A Clarkson Mosaic - page 374

"educational program," and legal problems could ensue. In protest, three faculty members,
Richard Flechtner (sociology), Paul Lenchener (political science), and Gilbert Goodgion
(industrial management) agreed to co-sponsor the film-lecture series on the Clarkson campus.
Davis, however, refused permission because it could not be considered part of a legitimate
educational program or series, and cited lack of planning for the event.
Computer Science Option.
On April 22, President Graham approved the mathematics
department's request to include a computer science concentration within the mathematics
On top of the regular mathematics requirements, any student concentrating in computer
science would be required to take any two of five two-course sequences: Computer
Organization and Data Structures, Systems Programming and Operating Systems, Compiler
Construction (two courses), Computer Organization and Advanced Computer Design, and
Algorithms and Programming and Structure of Computer Languages.
Rangers' Blood Drive.
The Clarkson Rangers' Blood Drive broke all records with a total
donation of 980 pints of blood, topping the 1972 figure of 838 and far surpassing the 1973 goal
of 900. Winners in the dormitory and fraternity competition to donate blood were Hamlin Two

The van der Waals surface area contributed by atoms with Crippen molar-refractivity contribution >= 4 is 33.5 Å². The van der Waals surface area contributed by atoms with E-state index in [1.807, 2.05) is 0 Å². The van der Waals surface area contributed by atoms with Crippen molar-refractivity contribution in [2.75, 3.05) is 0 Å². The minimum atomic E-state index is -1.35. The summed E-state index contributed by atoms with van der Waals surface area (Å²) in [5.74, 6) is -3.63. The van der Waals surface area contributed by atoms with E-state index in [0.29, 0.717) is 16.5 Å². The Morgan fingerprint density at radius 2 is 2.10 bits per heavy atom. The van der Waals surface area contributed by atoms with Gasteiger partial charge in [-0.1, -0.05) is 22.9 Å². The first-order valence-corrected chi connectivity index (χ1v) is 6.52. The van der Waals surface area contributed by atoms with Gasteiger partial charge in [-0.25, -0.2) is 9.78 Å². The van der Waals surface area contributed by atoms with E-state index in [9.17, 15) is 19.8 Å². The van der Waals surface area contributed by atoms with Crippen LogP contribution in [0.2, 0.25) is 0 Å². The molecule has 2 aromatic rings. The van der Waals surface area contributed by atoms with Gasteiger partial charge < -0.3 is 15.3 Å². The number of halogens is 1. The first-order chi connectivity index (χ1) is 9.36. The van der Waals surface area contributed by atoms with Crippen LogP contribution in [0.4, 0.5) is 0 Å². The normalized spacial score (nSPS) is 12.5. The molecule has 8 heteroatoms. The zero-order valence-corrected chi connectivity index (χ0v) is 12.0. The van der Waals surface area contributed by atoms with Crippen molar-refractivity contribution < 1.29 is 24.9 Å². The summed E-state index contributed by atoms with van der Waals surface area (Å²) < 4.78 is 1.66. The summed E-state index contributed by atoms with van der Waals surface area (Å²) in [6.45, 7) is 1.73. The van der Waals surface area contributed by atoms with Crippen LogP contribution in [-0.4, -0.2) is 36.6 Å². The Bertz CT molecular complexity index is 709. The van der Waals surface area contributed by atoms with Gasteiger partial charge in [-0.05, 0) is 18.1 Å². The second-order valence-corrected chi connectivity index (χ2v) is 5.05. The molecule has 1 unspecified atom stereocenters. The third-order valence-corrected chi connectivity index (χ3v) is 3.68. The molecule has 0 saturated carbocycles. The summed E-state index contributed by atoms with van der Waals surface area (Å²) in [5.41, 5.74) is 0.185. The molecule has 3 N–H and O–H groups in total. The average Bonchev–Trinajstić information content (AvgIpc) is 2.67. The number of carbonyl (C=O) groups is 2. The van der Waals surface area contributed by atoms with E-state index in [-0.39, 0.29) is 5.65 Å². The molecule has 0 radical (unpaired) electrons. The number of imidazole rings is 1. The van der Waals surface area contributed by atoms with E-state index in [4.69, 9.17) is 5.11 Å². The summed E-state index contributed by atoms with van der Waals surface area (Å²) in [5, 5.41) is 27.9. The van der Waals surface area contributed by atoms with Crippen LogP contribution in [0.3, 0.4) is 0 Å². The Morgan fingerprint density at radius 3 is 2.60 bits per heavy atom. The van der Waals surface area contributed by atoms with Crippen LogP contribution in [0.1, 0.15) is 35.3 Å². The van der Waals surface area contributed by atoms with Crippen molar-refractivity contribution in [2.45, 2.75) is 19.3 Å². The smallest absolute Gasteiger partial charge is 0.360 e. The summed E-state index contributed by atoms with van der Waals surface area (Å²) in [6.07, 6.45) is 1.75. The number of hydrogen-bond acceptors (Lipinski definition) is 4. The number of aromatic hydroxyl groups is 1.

with 51% participation; Donahue Two, 77.8%; and Sigma Delta fraternity with 73%.
Then, in October, Al Drummond, chairman of the annual Blood Drive, announced that
1,199 pints of blood had been donated during the three-day drive in Lewis House. This far
surpassed the announced goal of 1,000 pints and eclipsed the previous record drive when 980
pints were collected. It was the largest ever held in the region served by Syracuse-an area
reaching from the Pennsylvania border to Canada.
In the 12 years that the Rangers were in charge of the drive, 8,924 pints were donated.
AKPsi Expelled.
Shortly after being lauded for being the top chapter in the East and for
winning an award for being the most congenial chapter, Clarkson's Delta Chi chapter of Alpha
Kappa Psi, national business fraternity, was suspended by the national for accepting women
into membership, a strict violation of the national constitution.
During the previous few years, Delta Chi chapter had maintained a "little sister"
program for women, but in 1973 under President Paul Gridley, began initiating women into full
membership; in fact, a woman, Vickie Liberty, was elected president for 1974-75. This defiance
was supported by 16 members of the management faculty; by A. George Davis, dean of student
affairs; and by the Student Senate. Its letter to national announcing the initiation of women
explained that the chapter had violated the national constitution deliberately, but that by
refusing to initiate women, they were practicing discrimination, and that was something which
in good conscience they could not do.
Six months after sending that letter, the fraternity was expelled from the national. (See
p. 463)
Thomas S. Clarkson Professor.
Milton Kerker, dean of the School of Arts and Sciences, and
member of the Clarkson chemistry faculty since 1949, was appointed the first Thomas S.
Clarkson Professor, the most distinguished professorial rank at the College. This honor allowed
the recipient to perform teaching and research in any fields of his or her choosing, and was not
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